Theses - Computation for Design and Optimization
http://hdl.handle.net/1721.1/39116
Wed, 22 Feb 2017 17:29:49 GMT2017-02-22T17:29:49ZEvaluating Intrusion Detection Systems for Energy Diversion Attacks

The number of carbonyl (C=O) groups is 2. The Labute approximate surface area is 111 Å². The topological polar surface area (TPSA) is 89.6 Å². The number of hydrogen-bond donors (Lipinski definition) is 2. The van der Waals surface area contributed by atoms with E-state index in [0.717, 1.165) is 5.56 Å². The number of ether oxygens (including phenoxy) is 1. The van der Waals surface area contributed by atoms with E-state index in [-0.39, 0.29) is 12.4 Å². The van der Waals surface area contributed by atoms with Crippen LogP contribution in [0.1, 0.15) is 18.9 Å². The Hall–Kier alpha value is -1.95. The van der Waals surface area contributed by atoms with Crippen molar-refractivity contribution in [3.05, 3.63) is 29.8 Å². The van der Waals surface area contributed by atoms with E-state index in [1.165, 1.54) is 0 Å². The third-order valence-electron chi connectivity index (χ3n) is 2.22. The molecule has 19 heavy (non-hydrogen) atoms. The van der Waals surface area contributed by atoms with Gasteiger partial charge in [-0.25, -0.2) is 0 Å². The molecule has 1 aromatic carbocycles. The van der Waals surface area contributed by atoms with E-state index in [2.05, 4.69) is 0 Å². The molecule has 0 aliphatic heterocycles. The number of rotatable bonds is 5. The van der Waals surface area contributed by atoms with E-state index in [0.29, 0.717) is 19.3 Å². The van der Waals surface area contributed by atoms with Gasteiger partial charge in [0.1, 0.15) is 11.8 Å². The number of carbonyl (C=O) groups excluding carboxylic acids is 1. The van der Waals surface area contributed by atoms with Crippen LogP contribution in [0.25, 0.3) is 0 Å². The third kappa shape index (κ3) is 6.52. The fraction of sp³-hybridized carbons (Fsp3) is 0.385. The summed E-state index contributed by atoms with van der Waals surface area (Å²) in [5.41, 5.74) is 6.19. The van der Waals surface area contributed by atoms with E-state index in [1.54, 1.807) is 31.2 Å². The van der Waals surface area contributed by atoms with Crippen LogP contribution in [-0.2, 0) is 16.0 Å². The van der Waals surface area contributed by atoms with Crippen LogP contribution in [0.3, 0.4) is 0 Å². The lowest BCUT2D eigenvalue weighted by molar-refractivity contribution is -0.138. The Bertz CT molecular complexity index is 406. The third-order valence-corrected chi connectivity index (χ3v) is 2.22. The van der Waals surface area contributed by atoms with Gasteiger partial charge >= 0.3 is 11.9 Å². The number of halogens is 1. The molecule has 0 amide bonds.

http://hdl.handle.net/1721.1/107021
Evaluating Intrusion Detection Systems for Energy Diversion Attacks
Sethi, Abhishek Rajkumar